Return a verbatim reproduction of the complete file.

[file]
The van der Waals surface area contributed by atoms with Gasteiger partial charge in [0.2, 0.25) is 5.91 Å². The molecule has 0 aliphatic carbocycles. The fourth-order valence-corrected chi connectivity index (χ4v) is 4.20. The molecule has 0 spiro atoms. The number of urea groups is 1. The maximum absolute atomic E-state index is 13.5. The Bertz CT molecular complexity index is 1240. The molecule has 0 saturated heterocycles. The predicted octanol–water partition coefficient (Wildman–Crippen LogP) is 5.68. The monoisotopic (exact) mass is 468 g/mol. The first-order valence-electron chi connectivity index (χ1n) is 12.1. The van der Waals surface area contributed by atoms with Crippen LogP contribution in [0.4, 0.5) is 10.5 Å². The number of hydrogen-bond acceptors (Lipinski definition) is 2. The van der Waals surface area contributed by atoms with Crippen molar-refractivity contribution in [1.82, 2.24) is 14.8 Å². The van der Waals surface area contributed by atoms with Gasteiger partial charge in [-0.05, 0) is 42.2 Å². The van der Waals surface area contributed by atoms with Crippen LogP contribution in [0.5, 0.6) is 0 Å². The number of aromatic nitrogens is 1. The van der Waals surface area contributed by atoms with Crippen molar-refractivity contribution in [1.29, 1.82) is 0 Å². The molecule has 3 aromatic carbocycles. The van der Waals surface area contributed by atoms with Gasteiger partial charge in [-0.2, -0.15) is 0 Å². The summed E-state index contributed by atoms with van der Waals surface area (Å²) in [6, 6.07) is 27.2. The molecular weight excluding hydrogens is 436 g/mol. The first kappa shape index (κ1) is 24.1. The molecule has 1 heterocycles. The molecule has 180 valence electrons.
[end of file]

The van der Waals surface area contributed by atoms with Gasteiger partial charge in [0.2, 0.25) is 5.91 Å². The molecule has 0 aliphatic carbocycles. The fourth-order valence-corrected chi connectivity index (χ4v) is 4.20. The molecule has 0 spiro atoms. The number of urea groups is 1. The maximum absolute atomic E-state index is 13.5. The Bertz CT molecular complexity index is 1240. The molecule has 0 saturated heterocycles. The predicted octanol–water partition coefficient (Wildman–Crippen LogP) is 5.68. The monoisotopic (exact) mass is 468 g/mol. The first-order valence-electron chi connectivity index (χ1n) is 12.1. The van der Waals surface area contributed by atoms with Crippen LogP contribution in [0.4, 0.5) is 10.5 Å². The number of hydrogen-bond acceptors (Lipinski definition) is 2. The van der Waals surface area contributed by atoms with Crippen molar-refractivity contribution in [1.82, 2.24) is 14.8 Å². The van der Waals surface area contributed by atoms with Gasteiger partial charge in [-0.05, 0) is 42.2 Å². The van der Waals surface area contributed by atoms with Crippen LogP contribution in [0.5, 0.6) is 0 Å². The number of aromatic nitrogens is 1. The van der Waals surface area contributed by atoms with Crippen molar-refractivity contribution in [1.29, 1.82) is 0 Å². The molecule has 3 aromatic carbocycles. The van der Waals surface area contributed by atoms with Gasteiger partial charge in [-0.2, -0.15) is 0 Å². The summed E-state index contributed by atoms with van der Waals surface area (Å²) in [6, 6.07) is 27.2. The molecular weight excluding hydrogens is 436 g/mol. The first kappa shape index (κ1) is 24.1. The molecule has 1 heterocycles. The molecule has 180 valence electrons.